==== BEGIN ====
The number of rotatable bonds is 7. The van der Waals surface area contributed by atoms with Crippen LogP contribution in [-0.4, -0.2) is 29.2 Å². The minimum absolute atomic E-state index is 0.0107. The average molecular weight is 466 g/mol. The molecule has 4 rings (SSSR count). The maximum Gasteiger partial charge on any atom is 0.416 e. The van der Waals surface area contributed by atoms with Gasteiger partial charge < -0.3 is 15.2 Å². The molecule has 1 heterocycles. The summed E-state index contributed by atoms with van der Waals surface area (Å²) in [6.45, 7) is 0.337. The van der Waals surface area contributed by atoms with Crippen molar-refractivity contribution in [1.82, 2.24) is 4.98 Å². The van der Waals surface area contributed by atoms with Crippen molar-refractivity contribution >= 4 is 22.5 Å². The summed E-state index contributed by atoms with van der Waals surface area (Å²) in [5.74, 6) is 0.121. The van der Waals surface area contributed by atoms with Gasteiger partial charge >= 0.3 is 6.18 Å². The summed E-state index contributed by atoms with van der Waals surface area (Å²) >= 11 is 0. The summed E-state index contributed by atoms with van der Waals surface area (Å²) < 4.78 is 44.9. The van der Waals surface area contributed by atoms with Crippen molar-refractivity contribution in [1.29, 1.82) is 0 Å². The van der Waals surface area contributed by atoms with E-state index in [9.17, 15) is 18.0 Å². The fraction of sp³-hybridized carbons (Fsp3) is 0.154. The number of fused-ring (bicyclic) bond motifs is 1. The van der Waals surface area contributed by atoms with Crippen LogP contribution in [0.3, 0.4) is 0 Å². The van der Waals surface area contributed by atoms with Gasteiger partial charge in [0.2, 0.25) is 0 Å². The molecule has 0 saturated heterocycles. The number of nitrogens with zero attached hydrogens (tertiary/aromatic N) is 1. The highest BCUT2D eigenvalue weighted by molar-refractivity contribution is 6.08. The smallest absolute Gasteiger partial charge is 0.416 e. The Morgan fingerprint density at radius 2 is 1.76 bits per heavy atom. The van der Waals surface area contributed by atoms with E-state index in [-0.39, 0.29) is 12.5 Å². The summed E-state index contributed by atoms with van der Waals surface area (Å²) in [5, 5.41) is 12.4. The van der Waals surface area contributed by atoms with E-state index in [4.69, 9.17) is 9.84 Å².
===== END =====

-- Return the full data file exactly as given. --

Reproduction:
The number of rotatable bonds is 7. The van der Waals surface area contributed by atoms with Crippen LogP contribution in [-0.4, -0.2) is 29.2 Å². The minimum absolute atomic E-state index is 0.0107. The average molecular weight is 466 g/mol. The molecule has 4 rings (SSSR count). The maximum Gasteiger partial charge on any atom is 0.416 e. The van der Waals surface area contributed by atoms with Gasteiger partial charge < -0.3 is 15.2 Å². The molecule has 1 heterocycles. The summed E-state index contributed by atoms with van der Waals surface area (Å²) in [6.45, 7) is 0.337. The van der Waals surface area contributed by atoms with Crippen molar-refractivity contribution in [1.82, 2.24) is 4.98 Å². The van der Waals surface area contributed by atoms with Crippen molar-refractivity contribution >= 4 is 22.5 Å². The summed E-state index contributed by atoms with van der Waals surface area (Å²) in [5.74, 6) is 0.121. The van der Waals surface area contributed by atoms with Gasteiger partial charge >= 0.3 is 6.18 Å². The summed E-state index contributed by atoms with van der Waals surface area (Å²) >= 11 is 0. The summed E-state index contributed by atoms with van der Waals surface area (Å²) < 4.78 is 44.9. The van der Waals surface area contributed by atoms with Crippen molar-refractivity contribution in [1.29, 1.82) is 0 Å². The van der Waals surface area contributed by atoms with E-state index in [9.17, 15) is 18.0 Å². The fraction of sp³-hybridized carbons (Fsp3) is 0.154. The number of fused-ring (bicyclic) bond motifs is 1. The van der Waals surface area contributed by atoms with Crippen LogP contribution in [0.3, 0.4) is 0 Å². The van der Waals surface area contributed by atoms with Gasteiger partial charge in [0.2, 0.25) is 0 Å². The molecule has 0 saturated heterocycles. The number of nitrogens with zero attached hydrogens (tertiary/aromatic N) is 1. The highest BCUT2D eigenvalue weighted by molar-refractivity contribution is 6.08. The smallest absolute Gasteiger partial charge is 0.416 e. The Morgan fingerprint density at radius 2 is 1.76 bits per heavy atom. The van der Waals surface area contributed by atoms with E-state index in [-0.39, 0.29) is 12.5 Å². The summed E-state index contributed by atoms with van der Waals surface area (Å²) in [5, 5.41) is 12.4. The van der Waals surface area contributed by atoms with E-state index in [4.69, 9.17) is 9.84 Å².